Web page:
Add to subject lines on this mailing list?

This mailing list is run by Gnu’s Mailman application. The default
configuration for Mailman adds a “[NameOfMailList]” prefix to the
subject of every sent email, e.g.

Subject: [Congregation] Tuesday’s Notes

This makes it very easy to sort out my inbox, and gives my spam
filter something to key on.

On the nginx mailing list this has been turned off, so I find it hard
to figure out why someone unknown is writing me about “bug?”, and
often find the list emails in my junk mail folder.

I’d like to have the setting turned back on; would that be OK?

Thanks,
Dan


Daniel T. Griscom [email protected]
Suitable Systems http://www.suitable.com/
1 Centre Street, Suite 204 (781) 665-0053
Wakefield, MA 01880-2400

On 5/16/13 3:41 PM, Daniel Griscom wrote:

hard to figure out why someone unknown is writing me about “bug?”,
and often find the list emails in my junk mail folder.

I’d like to have the setting turned back on; would that be OK?

Doesn’t List-Id header suit your needs?


Maxim K.
+7 (910) 4293178
http://nginx.com/services.html

List-Id isn’t shown in my inbox listing, so that doesn’t help me when
I’m scanning my inbox. Even when I open the email I have to scan the
headers to figure out just what the specific email is about.

All (almost?) of my other mailing lists follow this convention, which
makes sense since every email from the “nginx” mailing list has to do
with nginx, but few people bother to put “nginx” in the subject lines
of their posts. Without this there’s an assumed context for the
message that isn’t clear from the message subject.

So, personally I’d like to have it turned on, but if there’s a reason
to keep it off then that’s fine by me.

Dan

At 3:59 PM +0400 5/16/13, Maxim K. wrote:

On the nginx mailing list this has been turned off, so I find it
http://nginx.com/services.html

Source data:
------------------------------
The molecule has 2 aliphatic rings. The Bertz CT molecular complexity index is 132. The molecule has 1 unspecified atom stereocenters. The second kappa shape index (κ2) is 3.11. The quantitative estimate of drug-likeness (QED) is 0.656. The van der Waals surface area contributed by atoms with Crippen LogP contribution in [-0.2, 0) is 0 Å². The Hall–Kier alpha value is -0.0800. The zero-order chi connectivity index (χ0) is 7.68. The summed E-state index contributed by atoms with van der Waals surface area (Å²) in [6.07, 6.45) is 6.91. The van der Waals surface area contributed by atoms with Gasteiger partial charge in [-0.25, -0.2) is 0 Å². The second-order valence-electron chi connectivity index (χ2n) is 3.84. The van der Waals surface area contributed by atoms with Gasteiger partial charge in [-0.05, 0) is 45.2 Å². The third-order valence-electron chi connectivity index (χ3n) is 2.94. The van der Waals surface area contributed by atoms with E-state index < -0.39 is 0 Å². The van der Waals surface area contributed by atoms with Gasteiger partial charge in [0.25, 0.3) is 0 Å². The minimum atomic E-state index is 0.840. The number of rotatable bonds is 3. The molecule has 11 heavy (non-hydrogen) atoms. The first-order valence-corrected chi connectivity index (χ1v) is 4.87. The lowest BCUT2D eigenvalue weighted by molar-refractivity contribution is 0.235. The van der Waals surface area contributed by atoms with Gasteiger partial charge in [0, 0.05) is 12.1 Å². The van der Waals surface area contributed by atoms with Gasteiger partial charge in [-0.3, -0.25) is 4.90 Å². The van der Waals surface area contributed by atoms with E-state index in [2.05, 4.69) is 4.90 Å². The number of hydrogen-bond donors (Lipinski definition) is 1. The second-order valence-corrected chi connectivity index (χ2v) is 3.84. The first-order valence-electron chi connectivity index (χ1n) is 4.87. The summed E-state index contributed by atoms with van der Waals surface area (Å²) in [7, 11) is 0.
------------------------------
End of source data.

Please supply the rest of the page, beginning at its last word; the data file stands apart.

Daniel T. Griscom [email protected]
Suitable Systems http://www.suitable.com/
1 Centre Street, Suite 204 (781) 665-0053
Wakefield, MA 01880-2400

At 9:18 AM -0400 5/16/13, Jim O. wrote:

I think what Maxim was alluding to is that any decent email client
will sort messages for you based on headers if you set it do do so.
This way you don’t need to scan your entire inbox for messages from
a particular list and the “assumed context” can be a somewhat safe
assumption.

OK; I haven’t seen an email client like that, but if that’s most
people’s experience then that’s fine by me.

Since you mention the conventions followed in other mailing lists,
and you read this one, perhaps you should note that top posting is
discouraged on this list, and messages are answered inline by the
developers (as your original one was). Just a thought.

OK, will do.

Dan

On 5/16/13 3:41 PM, Daniel Griscom wrote:

hard to figure out why someone unknown is writing me about “bug?”,


Jim O.


nginx mailing list
[email protected]
http://mailman.nginx.org/mailman/listinfo/nginx


Daniel T. Griscom [email protected]
Suitable Systems http://www.suitable.com/
1 Centre Street, Suite 204 (781) 665-0053
Wakefield, MA 01880-2400

Am 16.05.2013 15:18, schrieb Jim O.:

I think what Maxim was alluding to is that any decent email client will
sort messages for you based on headers if you set it do do so. This way
you don’t need to scan your entire inbox for messages from a particular
list and the “assumed context” can be a somewhat safe assumption.

As an alternative, use a mail-server which supports server-side sorting.
For example using Sieve.

  • Ren

On 05/16/13 08:10, Daniel Griscom wrote:

List-Id isn’t shown in my inbox listing, so that doesn’t help me when
I’m scanning my inbox. Even when I open the email I have to scan the
headers to figure out just what the specific email is about.

All (almost?) of my other mailing lists follow this convention, which
makes sense since every email from the “nginx” mailing list has to do
with nginx, but few people bother to put “nginx” in the subject lines of
their posts. Without this there’s an assumed context for the message
that isn’t clear from the message subject.

I think what Maxim was alluding to is that any decent email client will
sort messages for you based on headers if you set it do do so. This way
you don’t need to scan your entire inbox for messages from a particular
list and the “assumed context” can be a somewhat safe assumption.

Since you mention the conventions followed in other mailing lists, and